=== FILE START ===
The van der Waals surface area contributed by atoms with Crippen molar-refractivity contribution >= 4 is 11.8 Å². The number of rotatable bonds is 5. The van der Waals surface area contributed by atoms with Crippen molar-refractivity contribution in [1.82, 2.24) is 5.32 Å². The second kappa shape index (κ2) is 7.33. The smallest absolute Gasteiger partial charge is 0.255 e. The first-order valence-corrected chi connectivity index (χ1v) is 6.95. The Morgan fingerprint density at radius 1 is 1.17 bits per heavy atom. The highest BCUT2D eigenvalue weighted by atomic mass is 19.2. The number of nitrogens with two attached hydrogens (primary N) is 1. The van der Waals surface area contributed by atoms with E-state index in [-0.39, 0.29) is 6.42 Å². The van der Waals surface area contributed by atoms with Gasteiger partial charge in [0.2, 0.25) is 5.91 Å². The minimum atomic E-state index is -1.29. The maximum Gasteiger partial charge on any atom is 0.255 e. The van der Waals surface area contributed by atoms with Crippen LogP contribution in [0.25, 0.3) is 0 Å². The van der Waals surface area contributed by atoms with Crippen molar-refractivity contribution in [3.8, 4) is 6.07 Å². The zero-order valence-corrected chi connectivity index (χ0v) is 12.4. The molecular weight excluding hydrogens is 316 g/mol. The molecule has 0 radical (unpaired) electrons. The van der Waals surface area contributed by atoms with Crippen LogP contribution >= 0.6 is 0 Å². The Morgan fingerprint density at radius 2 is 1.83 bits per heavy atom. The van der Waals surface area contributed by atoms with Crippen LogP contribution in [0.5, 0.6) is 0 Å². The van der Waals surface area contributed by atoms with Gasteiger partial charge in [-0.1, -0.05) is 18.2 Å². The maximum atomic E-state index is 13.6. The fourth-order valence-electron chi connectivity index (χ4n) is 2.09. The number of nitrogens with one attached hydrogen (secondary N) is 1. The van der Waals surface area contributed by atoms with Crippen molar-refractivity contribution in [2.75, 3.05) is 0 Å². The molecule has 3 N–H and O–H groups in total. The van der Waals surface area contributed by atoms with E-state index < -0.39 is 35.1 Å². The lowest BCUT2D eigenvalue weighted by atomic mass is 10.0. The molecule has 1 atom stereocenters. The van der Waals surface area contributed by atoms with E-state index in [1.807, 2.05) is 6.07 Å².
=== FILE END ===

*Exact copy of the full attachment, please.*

The van der Waals surface area contributed by atoms with Crippen molar-refractivity contribution >= 4 is 11.8 Å². The number of rotatable bonds is 5. The van der Waals surface area contributed by atoms with Crippen molar-refractivity contribution in [1.82, 2.24) is 5.32 Å². The second kappa shape index (κ2) is 7.33. The smallest absolute Gasteiger partial charge is 0.255 e. The first-order valence-corrected chi connectivity index (χ1v) is 6.95. The Morgan fingerprint density at radius 1 is 1.17 bits per heavy atom. The highest BCUT2D eigenvalue weighted by atomic mass is 19.2. The number of nitrogens with two attached hydrogens (primary N) is 1. The van der Waals surface area contributed by atoms with E-state index in [-0.39, 0.29) is 6.42 Å². The van der Waals surface area contributed by atoms with Gasteiger partial charge in [0.2, 0.25) is 5.91 Å². The minimum atomic E-state index is -1.29. The maximum Gasteiger partial charge on any atom is 0.255 e. The van der Waals surface area contributed by atoms with Crippen LogP contribution in [0.25, 0.3) is 0 Å². The van der Waals surface area contributed by atoms with Crippen molar-refractivity contribution in [3.8, 4) is 6.07 Å². The zero-order valence-corrected chi connectivity index (χ0v) is 12.4. The molecular weight excluding hydrogens is 316 g/mol. The molecule has 0 radical (unpaired) electrons. The van der Waals surface area contributed by atoms with Crippen LogP contribution >= 0.6 is 0 Å². The Morgan fingerprint density at radius 2 is 1.83 bits per heavy atom. The van der Waals surface area contributed by atoms with Crippen LogP contribution in [0.5, 0.6) is 0 Å². The van der Waals surface area contributed by atoms with Gasteiger partial charge in [-0.1, -0.05) is 18.2 Å². The maximum atomic E-state index is 13.6. The fourth-order valence-electron chi connectivity index (χ4n) is 2.09. The number of nitrogens with one attached hydrogen (secondary N) is 1. The van der Waals surface area contributed by atoms with Crippen molar-refractivity contribution in [2.75, 3.05) is 0 Å². The molecule has 3 N–H and O–H groups in total. The van der Waals surface area contributed by atoms with E-state index < -0.39 is 35.1 Å². The lowest BCUT2D eigenvalue weighted by atomic mass is 10.0. The molecule has 1 atom stereocenters. The van der Waals surface area contributed by atoms with E-state index in [1.807, 2.05) is 6.07 Å².